euthanasia - PHL116 Bioethics Euthanasia I. Euthanasia -...

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PHL116 Bioethics Euthanasia I. Euthanasia - Definitions General Definition of Euthanasia : [Euthanasia is Greek for “good death”.] The intentional taking of the life of a person who is believed to be suffering from an illness or injury from which recovery is not expected [most typically, the terminally ill] for merciful reasons. [Has come to be known as “easy death” in English] Moral question : When, if ever, is a person morally justified to request of another to take measures to end their life? When, if ever, can a health care professional or relative of a person be morally justified in acting in a way that will lead to the death of a patient who has a terminal condition? II. Distinctions relevant to assessing the morality of euthanasia A. 1. Active Euthanasia – taking a definite action to end a life. (“Act of Commission” – e.g., giving a patient a lethal injection) 2. Passive Euthanasia – failing to act when action is necessary in order to save a life or withholding treatment from a patient. (“Act of Omission” e.g., withholding food and water from a terminally ill patient who will die without such nourishment.) B. Voluntary, Nonvoluntary and Involuntary Euthanasia 1. Voluntary Euthanasia – the patient himself/herself, makes the decision to die or explicitly consents to death. (Rationality assessment of patient is necessary for such consent) 2. Nonvoluntary Euthanasia – decision about death is not made by the person who is to die, but instead, by that person’s physician, family members or friends. 3. Involuntary Euthanasia - decision about death is made even against the patient’s wishes. [So in turn, there can be both active and passive voluntary, nonvoluntary and involuntary euthanasia.] C. Ordinary v. Extraordinary Care 1. Ordinary care – non-invasive, natural, and customary means of sustaining life. 2. Extraordinary care – invasive, artificial, unusual means of sustaining life. III. Two Views on Active and Passive Euthanasia A. J. Gay-Williams “The Wrongfulness of Euthanasia” 1979 Gay-Williams rejects the distinction between active and passive euthanasia, claiming that euthanasia is best defined as involving a specific intention to act in a way to end a human life . He 1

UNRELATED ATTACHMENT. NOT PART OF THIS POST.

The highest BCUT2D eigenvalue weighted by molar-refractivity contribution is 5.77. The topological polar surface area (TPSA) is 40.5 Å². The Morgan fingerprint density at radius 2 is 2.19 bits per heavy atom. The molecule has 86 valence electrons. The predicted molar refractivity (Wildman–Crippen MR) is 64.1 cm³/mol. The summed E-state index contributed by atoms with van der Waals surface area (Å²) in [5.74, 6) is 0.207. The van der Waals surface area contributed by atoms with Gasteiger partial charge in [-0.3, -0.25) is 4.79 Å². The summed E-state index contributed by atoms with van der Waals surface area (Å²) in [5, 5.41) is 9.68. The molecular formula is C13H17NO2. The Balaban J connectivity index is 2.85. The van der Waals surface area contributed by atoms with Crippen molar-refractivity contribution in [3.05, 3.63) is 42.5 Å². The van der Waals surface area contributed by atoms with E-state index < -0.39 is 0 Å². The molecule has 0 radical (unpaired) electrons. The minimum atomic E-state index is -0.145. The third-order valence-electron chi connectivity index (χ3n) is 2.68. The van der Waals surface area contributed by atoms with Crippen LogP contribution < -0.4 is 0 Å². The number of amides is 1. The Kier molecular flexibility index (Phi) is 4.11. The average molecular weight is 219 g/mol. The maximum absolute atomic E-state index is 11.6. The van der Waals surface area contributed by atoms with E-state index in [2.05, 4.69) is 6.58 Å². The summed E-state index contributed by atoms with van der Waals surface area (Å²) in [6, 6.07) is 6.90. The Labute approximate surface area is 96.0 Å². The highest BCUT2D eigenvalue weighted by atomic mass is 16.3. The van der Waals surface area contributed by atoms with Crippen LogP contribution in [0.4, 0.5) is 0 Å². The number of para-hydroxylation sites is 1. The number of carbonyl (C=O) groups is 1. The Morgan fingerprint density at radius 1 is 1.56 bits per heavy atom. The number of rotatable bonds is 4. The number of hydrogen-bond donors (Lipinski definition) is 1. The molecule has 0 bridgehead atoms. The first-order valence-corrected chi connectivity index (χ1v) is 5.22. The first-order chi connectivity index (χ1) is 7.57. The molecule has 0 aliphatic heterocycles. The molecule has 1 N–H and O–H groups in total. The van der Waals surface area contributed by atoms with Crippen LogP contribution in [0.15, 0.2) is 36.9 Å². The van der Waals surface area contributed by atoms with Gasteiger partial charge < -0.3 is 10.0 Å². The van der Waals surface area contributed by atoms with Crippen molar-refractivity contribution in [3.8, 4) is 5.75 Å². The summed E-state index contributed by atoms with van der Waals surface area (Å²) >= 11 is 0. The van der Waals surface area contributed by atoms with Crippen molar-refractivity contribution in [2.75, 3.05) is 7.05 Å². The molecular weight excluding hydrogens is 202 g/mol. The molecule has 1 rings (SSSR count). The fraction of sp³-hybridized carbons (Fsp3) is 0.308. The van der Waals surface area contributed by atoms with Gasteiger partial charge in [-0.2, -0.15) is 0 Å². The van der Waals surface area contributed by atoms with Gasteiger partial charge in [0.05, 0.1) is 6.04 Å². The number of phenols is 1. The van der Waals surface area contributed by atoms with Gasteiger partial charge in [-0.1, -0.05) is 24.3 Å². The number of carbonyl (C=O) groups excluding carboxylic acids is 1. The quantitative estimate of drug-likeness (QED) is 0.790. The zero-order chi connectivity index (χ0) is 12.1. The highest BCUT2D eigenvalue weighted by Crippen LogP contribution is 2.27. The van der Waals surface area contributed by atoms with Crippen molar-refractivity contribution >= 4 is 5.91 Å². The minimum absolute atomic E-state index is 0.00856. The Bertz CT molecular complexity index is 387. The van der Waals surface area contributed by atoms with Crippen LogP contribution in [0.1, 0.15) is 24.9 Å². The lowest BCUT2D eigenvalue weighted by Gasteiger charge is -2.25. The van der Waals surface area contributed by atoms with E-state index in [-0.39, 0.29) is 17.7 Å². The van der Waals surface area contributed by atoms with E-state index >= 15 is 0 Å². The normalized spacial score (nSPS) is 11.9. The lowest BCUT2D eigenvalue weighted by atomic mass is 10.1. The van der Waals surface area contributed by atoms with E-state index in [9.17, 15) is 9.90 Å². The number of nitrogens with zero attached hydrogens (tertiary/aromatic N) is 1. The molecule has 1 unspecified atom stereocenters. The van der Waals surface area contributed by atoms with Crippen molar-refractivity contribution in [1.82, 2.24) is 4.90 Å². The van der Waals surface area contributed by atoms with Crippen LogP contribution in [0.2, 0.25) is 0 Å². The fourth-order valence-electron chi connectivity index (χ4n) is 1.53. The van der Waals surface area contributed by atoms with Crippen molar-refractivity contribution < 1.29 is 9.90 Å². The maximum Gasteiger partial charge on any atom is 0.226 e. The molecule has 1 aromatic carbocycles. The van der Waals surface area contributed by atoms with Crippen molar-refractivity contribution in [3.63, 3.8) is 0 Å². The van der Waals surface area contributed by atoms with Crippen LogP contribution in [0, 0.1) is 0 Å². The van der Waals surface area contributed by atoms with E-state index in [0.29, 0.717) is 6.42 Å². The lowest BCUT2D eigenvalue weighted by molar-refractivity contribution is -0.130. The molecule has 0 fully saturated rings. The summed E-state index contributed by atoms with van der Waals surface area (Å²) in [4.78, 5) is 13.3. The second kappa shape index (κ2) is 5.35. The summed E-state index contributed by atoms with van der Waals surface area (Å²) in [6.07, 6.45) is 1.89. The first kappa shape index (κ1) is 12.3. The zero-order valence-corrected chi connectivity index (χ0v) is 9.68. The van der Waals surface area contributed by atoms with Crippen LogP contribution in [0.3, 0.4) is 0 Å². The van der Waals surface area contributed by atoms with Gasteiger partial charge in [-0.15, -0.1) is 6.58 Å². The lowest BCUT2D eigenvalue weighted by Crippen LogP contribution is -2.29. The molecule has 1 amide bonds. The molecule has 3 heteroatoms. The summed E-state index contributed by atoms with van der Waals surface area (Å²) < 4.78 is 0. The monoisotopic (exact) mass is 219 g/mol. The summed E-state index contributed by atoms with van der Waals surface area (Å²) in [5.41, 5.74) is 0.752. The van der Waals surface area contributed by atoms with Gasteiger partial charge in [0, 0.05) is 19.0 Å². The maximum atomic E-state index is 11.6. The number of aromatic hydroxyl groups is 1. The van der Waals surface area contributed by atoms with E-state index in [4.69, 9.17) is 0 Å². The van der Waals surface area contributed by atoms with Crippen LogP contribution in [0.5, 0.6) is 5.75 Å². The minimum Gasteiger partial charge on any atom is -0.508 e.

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does not consider withdrawing or withholding treatment from a patient as instances of active euthanasia, because he claims that the intention of taking such measures is to relieve a patient’s suffering rather than to actively kill them. Death in such cases is merely “the unintended consequence of [one’s] action.” (168) Gay-Williams provides three separate arguments against the practice of active euthanasia: 1. Argument from Nature [Natural Law Ethics] P1. Every human being has a natural [biological] inclination to continue living. P3.A. All human beings have an innate capacity to recognize this natural inclination.
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This note was uploaded on 06/15/2011 for the course PHL 116 taught by Professor Sullivan during the Fall '09 term at University of Alabama at Birmingham.

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euthanasia - PHL116 Bioethics Euthanasia I. Euthanasia -...

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